Major milestones of the modern PR industry in a nutshell
Proto -PR (public relations-like activities) can be found dated way back to Babylonian times. But going through all these historical events might take more than a simple blog article. So in this one, we’d like to revisit some major milestones that paved the way for today’s modern PR industry.
Ivy Lee and Pennsylvania Railroad train wreck (1906): Setting the first step for modern crisis communications
Our first milestone started with Ivy Lee (1877 – 1934) and the case of the Pennsylvania Railroad in the early 20th century. Ivy Lee was a journalist, until 1903 when he quit his newspaper work and became a freelance publicist, and later went on to become one of the pioneers of modern PR.
On October 28th, 1906, a train on the Pennsylvania Railroad had a tragic accident that caused the death of more than 50 passengers. The railroad company was facing a major crisis. However, instead of covering up the incident, Ivy convinced the company to allow journalists to access the site and make a factual report of the event. Hence, the first ever press release was born, disclosing what actually happened from the Pennsylvania Railroad perspective.
The first company press release was published in The New York Times (Oct 30th, 1906)
Lee’s viewpoint and practices were a ground-breaking initiative for ethical crisis management at that time. His approach, to report the truth, was unprecedented and created a whole new concept in PR. Before his work, companies would tend to hide scandalous incidents from the press, or even tell lies to cover them up.
He counseled his clients on how to turn an unintended crisis into an intentional step to showcase the company’s transparency. Weeks later, Pennsylvania Railroad received praise from the press and the public for its honesty.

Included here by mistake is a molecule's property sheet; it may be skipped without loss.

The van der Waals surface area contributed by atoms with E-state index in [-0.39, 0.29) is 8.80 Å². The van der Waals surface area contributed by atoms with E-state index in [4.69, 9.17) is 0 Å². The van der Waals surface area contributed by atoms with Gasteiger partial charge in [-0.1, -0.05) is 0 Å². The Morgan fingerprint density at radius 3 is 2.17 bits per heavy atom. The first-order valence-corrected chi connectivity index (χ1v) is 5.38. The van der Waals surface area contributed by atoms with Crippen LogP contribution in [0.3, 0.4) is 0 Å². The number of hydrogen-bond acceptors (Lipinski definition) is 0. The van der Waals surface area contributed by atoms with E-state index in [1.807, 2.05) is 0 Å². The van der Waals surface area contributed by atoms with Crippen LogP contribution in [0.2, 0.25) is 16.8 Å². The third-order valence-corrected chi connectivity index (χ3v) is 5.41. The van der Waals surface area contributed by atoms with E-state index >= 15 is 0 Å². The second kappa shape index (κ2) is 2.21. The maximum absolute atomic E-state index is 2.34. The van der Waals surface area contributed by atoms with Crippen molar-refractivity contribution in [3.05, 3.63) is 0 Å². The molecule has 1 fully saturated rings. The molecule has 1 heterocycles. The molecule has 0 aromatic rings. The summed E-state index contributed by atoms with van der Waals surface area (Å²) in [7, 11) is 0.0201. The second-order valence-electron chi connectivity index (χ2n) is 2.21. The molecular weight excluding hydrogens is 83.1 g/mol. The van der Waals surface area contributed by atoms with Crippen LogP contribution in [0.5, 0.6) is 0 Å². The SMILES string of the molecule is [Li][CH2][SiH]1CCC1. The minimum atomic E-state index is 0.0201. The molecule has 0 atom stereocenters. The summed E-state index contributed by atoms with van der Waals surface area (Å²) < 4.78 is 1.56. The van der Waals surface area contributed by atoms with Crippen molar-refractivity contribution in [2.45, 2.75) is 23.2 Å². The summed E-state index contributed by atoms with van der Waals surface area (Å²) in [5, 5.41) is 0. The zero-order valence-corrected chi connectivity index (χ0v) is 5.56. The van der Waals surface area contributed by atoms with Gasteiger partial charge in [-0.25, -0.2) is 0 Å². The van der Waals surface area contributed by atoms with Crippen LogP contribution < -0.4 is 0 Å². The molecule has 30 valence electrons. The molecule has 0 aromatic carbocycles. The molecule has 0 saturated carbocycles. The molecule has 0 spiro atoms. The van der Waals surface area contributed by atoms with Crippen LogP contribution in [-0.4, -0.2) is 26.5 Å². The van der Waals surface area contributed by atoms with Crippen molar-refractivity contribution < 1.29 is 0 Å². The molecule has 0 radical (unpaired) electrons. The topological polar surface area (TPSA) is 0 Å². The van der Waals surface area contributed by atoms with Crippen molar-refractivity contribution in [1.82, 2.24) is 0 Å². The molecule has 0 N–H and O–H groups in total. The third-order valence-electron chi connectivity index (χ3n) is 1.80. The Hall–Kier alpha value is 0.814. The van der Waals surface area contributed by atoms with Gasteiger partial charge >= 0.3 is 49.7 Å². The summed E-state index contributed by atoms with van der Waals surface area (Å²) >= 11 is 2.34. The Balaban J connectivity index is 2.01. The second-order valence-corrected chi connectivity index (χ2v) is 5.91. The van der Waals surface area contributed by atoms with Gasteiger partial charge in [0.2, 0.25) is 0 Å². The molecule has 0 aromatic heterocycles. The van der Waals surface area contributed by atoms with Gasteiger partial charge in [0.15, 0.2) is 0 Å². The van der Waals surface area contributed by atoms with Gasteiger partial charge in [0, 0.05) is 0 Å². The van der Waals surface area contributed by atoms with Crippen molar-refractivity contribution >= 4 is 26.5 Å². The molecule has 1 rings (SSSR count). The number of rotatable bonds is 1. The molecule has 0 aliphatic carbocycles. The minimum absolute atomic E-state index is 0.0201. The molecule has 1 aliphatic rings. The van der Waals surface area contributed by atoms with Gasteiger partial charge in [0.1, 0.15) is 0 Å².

“Tell the truth, because sooner or later the public will find it out anyway. And if the public doesn’t like what you are doing, change your policies and bring them into line with what the people want.”
Edward Bernays (1929): Changing and shaping public opinions
Edward Bernays (1891-1995) is an American theorist. Together with Ivy Lee, he established the PR foundation in the US and was known to the world as a father of modern PR and propaganda. His signature approach – changing public opinions, was the key success behind many campaigns. Putting aside direct advertising practices, he sought to bring unmet demands into light and alter general public opinions on a specific matter, and generated demand based on the changed perception. Bernays saw public relations as an “applied social science” that uses insights from psychology, sociology, and other disciplines to scientifically manage and manipulate the thinking and behavior of the public.
“Torches of Freedom ” campaign featuring smoking women on New York streets in 1929
One of his most famous campaigns was for the American Tobacco Company in the late 1920s, which broke the prejudice against women smokers, and opened up a new women’s market segment for cigarette products, which in turn led to a significant increase in sales.